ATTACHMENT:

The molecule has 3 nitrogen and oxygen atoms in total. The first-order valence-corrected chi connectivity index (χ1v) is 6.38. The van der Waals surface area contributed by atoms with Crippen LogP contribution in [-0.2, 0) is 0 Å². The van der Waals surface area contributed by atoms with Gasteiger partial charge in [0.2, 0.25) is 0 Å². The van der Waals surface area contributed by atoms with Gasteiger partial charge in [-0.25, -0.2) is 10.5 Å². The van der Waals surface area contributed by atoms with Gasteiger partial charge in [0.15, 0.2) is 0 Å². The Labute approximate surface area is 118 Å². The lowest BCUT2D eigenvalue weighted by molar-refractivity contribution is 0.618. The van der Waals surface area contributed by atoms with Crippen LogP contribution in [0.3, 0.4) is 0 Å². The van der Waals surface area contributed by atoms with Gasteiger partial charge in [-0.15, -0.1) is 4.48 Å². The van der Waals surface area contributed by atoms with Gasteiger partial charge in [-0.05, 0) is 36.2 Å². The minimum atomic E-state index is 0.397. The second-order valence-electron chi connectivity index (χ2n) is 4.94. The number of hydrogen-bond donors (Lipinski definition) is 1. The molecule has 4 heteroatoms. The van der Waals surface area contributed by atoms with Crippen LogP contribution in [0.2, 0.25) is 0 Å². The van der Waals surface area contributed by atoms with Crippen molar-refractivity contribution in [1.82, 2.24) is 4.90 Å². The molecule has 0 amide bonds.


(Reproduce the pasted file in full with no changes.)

The molecule has 3 nitrogen and oxygen atoms in total. The first-order valence-corrected chi connectivity index (χ1v) is 6.38. The van der Waals surface area contributed by atoms with Crippen LogP contribution in [-0.2, 0) is 0 Å². The van der Waals surface area contributed by atoms with Gasteiger partial charge in [0.2, 0.25) is 0 Å². The van der Waals surface area contributed by atoms with Gasteiger partial charge in [-0.25, -0.2) is 10.5 Å². The van der Waals surface area contributed by atoms with Gasteiger partial charge in [0.15, 0.2) is 0 Å². The Labute approximate surface area is 118 Å². The lowest BCUT2D eigenvalue weighted by molar-refractivity contribution is 0.618. The van der Waals surface area contributed by atoms with Crippen LogP contribution in [0.3, 0.4) is 0 Å². The van der Waals surface area contributed by atoms with Gasteiger partial charge in [-0.15, -0.1) is 4.48 Å². The van der Waals surface area contributed by atoms with Gasteiger partial charge in [-0.05, 0) is 36.2 Å². The minimum atomic E-state index is 0.397. The second-order valence-electron chi connectivity index (χ2n) is 4.94. The number of hydrogen-bond donors (Lipinski definition) is 1. The molecule has 4 heteroatoms. The van der Waals surface area contributed by atoms with Crippen LogP contribution in [0.2, 0.25) is 0 Å². The van der Waals surface area contributed by atoms with Crippen molar-refractivity contribution in [1.82, 2.24) is 4.90 Å². The molecule has 0 amide bonds.